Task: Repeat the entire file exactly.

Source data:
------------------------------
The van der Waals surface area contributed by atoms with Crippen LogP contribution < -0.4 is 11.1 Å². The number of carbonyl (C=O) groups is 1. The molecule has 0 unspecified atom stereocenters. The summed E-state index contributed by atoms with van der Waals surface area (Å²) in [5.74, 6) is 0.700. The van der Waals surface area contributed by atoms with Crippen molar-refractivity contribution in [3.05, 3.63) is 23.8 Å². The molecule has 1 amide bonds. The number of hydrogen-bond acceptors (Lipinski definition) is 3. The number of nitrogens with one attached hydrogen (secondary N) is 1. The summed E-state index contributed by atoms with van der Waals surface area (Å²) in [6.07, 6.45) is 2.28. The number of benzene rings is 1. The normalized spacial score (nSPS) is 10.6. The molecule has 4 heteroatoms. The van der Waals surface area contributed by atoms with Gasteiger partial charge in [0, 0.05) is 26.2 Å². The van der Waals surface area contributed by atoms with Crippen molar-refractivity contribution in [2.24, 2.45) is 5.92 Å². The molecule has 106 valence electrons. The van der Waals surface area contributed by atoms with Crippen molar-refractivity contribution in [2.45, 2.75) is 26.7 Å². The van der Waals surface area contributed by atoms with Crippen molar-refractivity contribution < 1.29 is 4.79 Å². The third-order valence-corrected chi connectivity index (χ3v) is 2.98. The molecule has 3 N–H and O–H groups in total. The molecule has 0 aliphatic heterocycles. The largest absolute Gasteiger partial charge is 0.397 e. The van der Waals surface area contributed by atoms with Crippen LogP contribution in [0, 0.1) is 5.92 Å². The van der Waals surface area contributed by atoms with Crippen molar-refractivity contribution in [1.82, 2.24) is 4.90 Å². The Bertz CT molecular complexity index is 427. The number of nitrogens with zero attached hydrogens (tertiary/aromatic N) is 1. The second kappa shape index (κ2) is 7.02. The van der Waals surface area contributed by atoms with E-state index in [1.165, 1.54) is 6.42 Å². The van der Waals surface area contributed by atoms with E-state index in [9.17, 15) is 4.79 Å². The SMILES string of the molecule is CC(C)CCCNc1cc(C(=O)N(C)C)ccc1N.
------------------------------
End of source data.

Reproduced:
The van der Waals surface area contributed by atoms with Crippen LogP contribution < -0.4 is 11.1 Å². The number of carbonyl (C=O) groups is 1. The molecule has 0 unspecified atom stereocenters. The summed E-state index contributed by atoms with van der Waals surface area (Å²) in [5.74, 6) is 0.700. The van der Waals surface area contributed by atoms with Crippen molar-refractivity contribution in [3.05, 3.63) is 23.8 Å². The molecule has 1 amide bonds. The number of hydrogen-bond acceptors (Lipinski definition) is 3. The number of nitrogens with one attached hydrogen (secondary N) is 1. The summed E-state index contributed by atoms with van der Waals surface area (Å²) in [6.07, 6.45) is 2.28. The number of benzene rings is 1. The normalized spacial score (nSPS) is 10.6. The molecule has 4 heteroatoms. The van der Waals surface area contributed by atoms with Gasteiger partial charge in [0, 0.05) is 26.2 Å². The van der Waals surface area contributed by atoms with Crippen molar-refractivity contribution in [2.24, 2.45) is 5.92 Å². The molecule has 106 valence electrons. The van der Waals surface area contributed by atoms with Crippen molar-refractivity contribution in [2.45, 2.75) is 26.7 Å². The van der Waals surface area contributed by atoms with Crippen molar-refractivity contribution < 1.29 is 4.79 Å². The third-order valence-corrected chi connectivity index (χ3v) is 2.98. The molecule has 3 N–H and O–H groups in total. The molecule has 0 aliphatic heterocycles. The largest absolute Gasteiger partial charge is 0.397 e. The van der Waals surface area contributed by atoms with Crippen LogP contribution in [0, 0.1) is 5.92 Å². The van der Waals surface area contributed by atoms with Crippen molar-refractivity contribution in [1.82, 2.24) is 4.90 Å². The Bertz CT molecular complexity index is 427. The number of nitrogens with zero attached hydrogens (tertiary/aromatic N) is 1. The second kappa shape index (κ2) is 7.02. The van der Waals surface area contributed by atoms with E-state index in [1.165, 1.54) is 6.42 Å². The van der Waals surface area contributed by atoms with E-state index in [9.17, 15) is 4.79 Å². The SMILES string of the molecule is CC(C)CCCNc1cc(C(=O)N(C)C)ccc1N.